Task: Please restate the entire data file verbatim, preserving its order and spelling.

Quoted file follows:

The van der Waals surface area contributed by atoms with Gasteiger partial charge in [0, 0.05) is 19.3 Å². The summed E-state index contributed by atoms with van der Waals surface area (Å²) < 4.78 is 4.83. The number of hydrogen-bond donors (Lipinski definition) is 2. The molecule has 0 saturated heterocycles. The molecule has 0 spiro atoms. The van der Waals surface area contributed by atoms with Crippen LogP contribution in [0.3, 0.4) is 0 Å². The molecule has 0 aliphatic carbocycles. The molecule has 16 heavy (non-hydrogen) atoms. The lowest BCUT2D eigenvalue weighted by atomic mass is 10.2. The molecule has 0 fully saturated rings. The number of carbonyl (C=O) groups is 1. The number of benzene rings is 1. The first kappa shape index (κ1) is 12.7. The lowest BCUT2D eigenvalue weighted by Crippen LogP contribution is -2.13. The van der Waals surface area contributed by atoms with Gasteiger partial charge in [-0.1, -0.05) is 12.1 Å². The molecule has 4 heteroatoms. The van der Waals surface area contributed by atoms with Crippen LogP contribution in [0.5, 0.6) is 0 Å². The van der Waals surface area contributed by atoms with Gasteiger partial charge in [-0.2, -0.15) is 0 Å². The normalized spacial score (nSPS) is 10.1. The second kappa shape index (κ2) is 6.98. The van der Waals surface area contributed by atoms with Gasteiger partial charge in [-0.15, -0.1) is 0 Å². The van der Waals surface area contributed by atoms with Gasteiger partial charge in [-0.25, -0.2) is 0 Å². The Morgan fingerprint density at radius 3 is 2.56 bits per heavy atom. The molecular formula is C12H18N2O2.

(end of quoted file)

The van der Waals surface area contributed by atoms with Gasteiger partial charge in [0, 0.05) is 19.3 Å². The summed E-state index contributed by atoms with van der Waals surface area (Å²) < 4.78 is 4.83. The number of hydrogen-bond donors (Lipinski definition) is 2. The molecule has 0 saturated heterocycles. The molecule has 0 spiro atoms. The van der Waals surface area contributed by atoms with Crippen LogP contribution in [0.3, 0.4) is 0 Å². The molecule has 0 aliphatic carbocycles. The molecule has 16 heavy (non-hydrogen) atoms. The lowest BCUT2D eigenvalue weighted by atomic mass is 10.2. The molecule has 0 fully saturated rings. The number of carbonyl (C=O) groups is 1. The number of benzene rings is 1. The first kappa shape index (κ1) is 12.7. The lowest BCUT2D eigenvalue weighted by Crippen LogP contribution is -2.13. The van der Waals surface area contributed by atoms with Gasteiger partial charge in [-0.1, -0.05) is 12.1 Å². The molecule has 4 heteroatoms. The van der Waals surface area contributed by atoms with Crippen LogP contribution in [0.5, 0.6) is 0 Å². The van der Waals surface area contributed by atoms with Gasteiger partial charge in [-0.2, -0.15) is 0 Å². The normalized spacial score (nSPS) is 10.1. The second kappa shape index (κ2) is 6.98. The van der Waals surface area contributed by atoms with Gasteiger partial charge in [-0.15, -0.1) is 0 Å². The van der Waals surface area contributed by atoms with Gasteiger partial charge in [-0.25, -0.2) is 0 Å². The Morgan fingerprint density at radius 3 is 2.56 bits per heavy atom. The molecular formula is C12H18N2O2.